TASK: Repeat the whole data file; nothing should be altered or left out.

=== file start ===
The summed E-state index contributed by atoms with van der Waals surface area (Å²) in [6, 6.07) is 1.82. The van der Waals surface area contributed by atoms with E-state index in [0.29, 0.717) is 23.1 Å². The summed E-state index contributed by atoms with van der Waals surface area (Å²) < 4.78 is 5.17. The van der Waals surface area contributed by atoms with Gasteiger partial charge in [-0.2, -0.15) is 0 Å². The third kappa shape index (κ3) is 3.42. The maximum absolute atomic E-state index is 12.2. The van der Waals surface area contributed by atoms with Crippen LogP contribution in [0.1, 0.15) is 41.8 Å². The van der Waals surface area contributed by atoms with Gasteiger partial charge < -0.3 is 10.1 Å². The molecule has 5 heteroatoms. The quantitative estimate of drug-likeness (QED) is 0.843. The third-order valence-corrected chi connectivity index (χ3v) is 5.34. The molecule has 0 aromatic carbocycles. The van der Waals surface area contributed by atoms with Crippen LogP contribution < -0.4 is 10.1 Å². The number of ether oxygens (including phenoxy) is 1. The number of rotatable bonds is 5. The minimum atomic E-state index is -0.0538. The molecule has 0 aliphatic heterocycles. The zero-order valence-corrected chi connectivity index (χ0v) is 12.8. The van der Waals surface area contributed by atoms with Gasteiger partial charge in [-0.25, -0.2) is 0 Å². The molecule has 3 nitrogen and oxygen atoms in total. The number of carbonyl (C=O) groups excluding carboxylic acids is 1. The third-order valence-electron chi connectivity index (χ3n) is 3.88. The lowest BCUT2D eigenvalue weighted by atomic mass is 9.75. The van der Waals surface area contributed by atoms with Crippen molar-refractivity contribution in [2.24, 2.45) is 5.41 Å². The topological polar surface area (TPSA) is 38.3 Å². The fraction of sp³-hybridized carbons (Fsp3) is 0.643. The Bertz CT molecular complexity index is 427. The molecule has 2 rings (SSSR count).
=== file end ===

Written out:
The summed E-state index contributed by atoms with van der Waals surface area (Å²) in [6, 6.07) is 1.82. The van der Waals surface area contributed by atoms with E-state index in [0.29, 0.717) is 23.1 Å². The summed E-state index contributed by atoms with van der Waals surface area (Å²) < 4.78 is 5.17. The van der Waals surface area contributed by atoms with Gasteiger partial charge in [-0.2, -0.15) is 0 Å². The third kappa shape index (κ3) is 3.42. The maximum absolute atomic E-state index is 12.2. The van der Waals surface area contributed by atoms with Crippen LogP contribution in [0.1, 0.15) is 41.8 Å². The van der Waals surface area contributed by atoms with Gasteiger partial charge < -0.3 is 10.1 Å². The molecule has 5 heteroatoms. The quantitative estimate of drug-likeness (QED) is 0.843. The third-order valence-corrected chi connectivity index (χ3v) is 5.34. The molecule has 0 aromatic carbocycles. The van der Waals surface area contributed by atoms with Crippen LogP contribution < -0.4 is 10.1 Å². The number of ether oxygens (including phenoxy) is 1. The number of rotatable bonds is 5. The minimum atomic E-state index is -0.0538. The molecule has 0 aliphatic heterocycles. The zero-order valence-corrected chi connectivity index (χ0v) is 12.8. The van der Waals surface area contributed by atoms with Gasteiger partial charge in [-0.25, -0.2) is 0 Å². The molecule has 3 nitrogen and oxygen atoms in total. The number of carbonyl (C=O) groups excluding carboxylic acids is 1. The third-order valence-electron chi connectivity index (χ3n) is 3.88. The lowest BCUT2D eigenvalue weighted by atomic mass is 9.75. The van der Waals surface area contributed by atoms with Crippen molar-refractivity contribution in [2.24, 2.45) is 5.41 Å². The topological polar surface area (TPSA) is 38.3 Å². The fraction of sp³-hybridized carbons (Fsp3) is 0.643. The Bertz CT molecular complexity index is 427. The molecule has 2 rings (SSSR count).